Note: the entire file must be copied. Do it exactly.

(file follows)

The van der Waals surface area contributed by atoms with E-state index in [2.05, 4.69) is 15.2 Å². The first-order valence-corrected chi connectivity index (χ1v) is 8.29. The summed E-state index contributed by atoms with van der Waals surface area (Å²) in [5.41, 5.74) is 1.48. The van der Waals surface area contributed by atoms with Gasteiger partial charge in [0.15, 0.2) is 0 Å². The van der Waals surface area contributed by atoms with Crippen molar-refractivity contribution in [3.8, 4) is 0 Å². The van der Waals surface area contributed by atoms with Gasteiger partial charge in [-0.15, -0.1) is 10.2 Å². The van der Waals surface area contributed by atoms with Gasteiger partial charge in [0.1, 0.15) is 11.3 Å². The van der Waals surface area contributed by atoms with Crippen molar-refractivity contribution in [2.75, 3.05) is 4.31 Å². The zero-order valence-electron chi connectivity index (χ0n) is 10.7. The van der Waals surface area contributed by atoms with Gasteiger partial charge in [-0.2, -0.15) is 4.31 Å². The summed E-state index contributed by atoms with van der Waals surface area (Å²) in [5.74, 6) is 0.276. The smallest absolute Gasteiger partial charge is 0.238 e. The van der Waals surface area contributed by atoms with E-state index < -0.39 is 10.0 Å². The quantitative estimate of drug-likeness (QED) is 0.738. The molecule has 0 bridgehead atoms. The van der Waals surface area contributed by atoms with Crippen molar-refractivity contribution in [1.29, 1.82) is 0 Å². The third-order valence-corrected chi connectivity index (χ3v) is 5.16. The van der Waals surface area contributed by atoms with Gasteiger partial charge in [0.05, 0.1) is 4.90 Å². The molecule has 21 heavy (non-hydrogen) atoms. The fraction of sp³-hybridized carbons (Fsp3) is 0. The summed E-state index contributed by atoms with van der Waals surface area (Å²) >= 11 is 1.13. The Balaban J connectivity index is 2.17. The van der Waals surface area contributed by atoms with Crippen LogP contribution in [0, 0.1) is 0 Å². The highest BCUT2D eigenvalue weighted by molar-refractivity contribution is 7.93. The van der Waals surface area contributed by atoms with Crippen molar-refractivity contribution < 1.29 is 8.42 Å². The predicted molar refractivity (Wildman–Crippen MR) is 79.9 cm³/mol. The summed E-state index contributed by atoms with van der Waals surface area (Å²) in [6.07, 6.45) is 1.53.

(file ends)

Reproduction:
The van der Waals surface area contributed by atoms with E-state index in [2.05, 4.69) is 15.2 Å². The first-order valence-corrected chi connectivity index (χ1v) is 8.29. The summed E-state index contributed by atoms with van der Waals surface area (Å²) in [5.41, 5.74) is 1.48. The van der Waals surface area contributed by atoms with Gasteiger partial charge in [0.15, 0.2) is 0 Å². The van der Waals surface area contributed by atoms with Crippen molar-refractivity contribution in [3.8, 4) is 0 Å². The van der Waals surface area contributed by atoms with Gasteiger partial charge in [-0.15, -0.1) is 10.2 Å². The van der Waals surface area contributed by atoms with Gasteiger partial charge in [0.1, 0.15) is 11.3 Å². The van der Waals surface area contributed by atoms with Crippen molar-refractivity contribution in [2.75, 3.05) is 4.31 Å². The zero-order valence-electron chi connectivity index (χ0n) is 10.7. The van der Waals surface area contributed by atoms with Gasteiger partial charge in [-0.2, -0.15) is 4.31 Å². The summed E-state index contributed by atoms with van der Waals surface area (Å²) in [5.74, 6) is 0.276. The smallest absolute Gasteiger partial charge is 0.238 e. The van der Waals surface area contributed by atoms with E-state index < -0.39 is 10.0 Å². The quantitative estimate of drug-likeness (QED) is 0.738. The molecule has 0 bridgehead atoms. The van der Waals surface area contributed by atoms with Crippen molar-refractivity contribution in [1.29, 1.82) is 0 Å². The third-order valence-corrected chi connectivity index (χ3v) is 5.16. The van der Waals surface area contributed by atoms with Gasteiger partial charge in [0.05, 0.1) is 4.90 Å². The molecule has 21 heavy (non-hydrogen) atoms. The fraction of sp³-hybridized carbons (Fsp3) is 0. The summed E-state index contributed by atoms with van der Waals surface area (Å²) >= 11 is 1.13. The Balaban J connectivity index is 2.17. The van der Waals surface area contributed by atoms with Crippen LogP contribution in [0, 0.1) is 0 Å². The highest BCUT2D eigenvalue weighted by molar-refractivity contribution is 7.93. The van der Waals surface area contributed by atoms with Crippen molar-refractivity contribution < 1.29 is 8.42 Å². The predicted molar refractivity (Wildman–Crippen MR) is 79.9 cm³/mol. The summed E-state index contributed by atoms with van der Waals surface area (Å²) in [6.07, 6.45) is 1.53.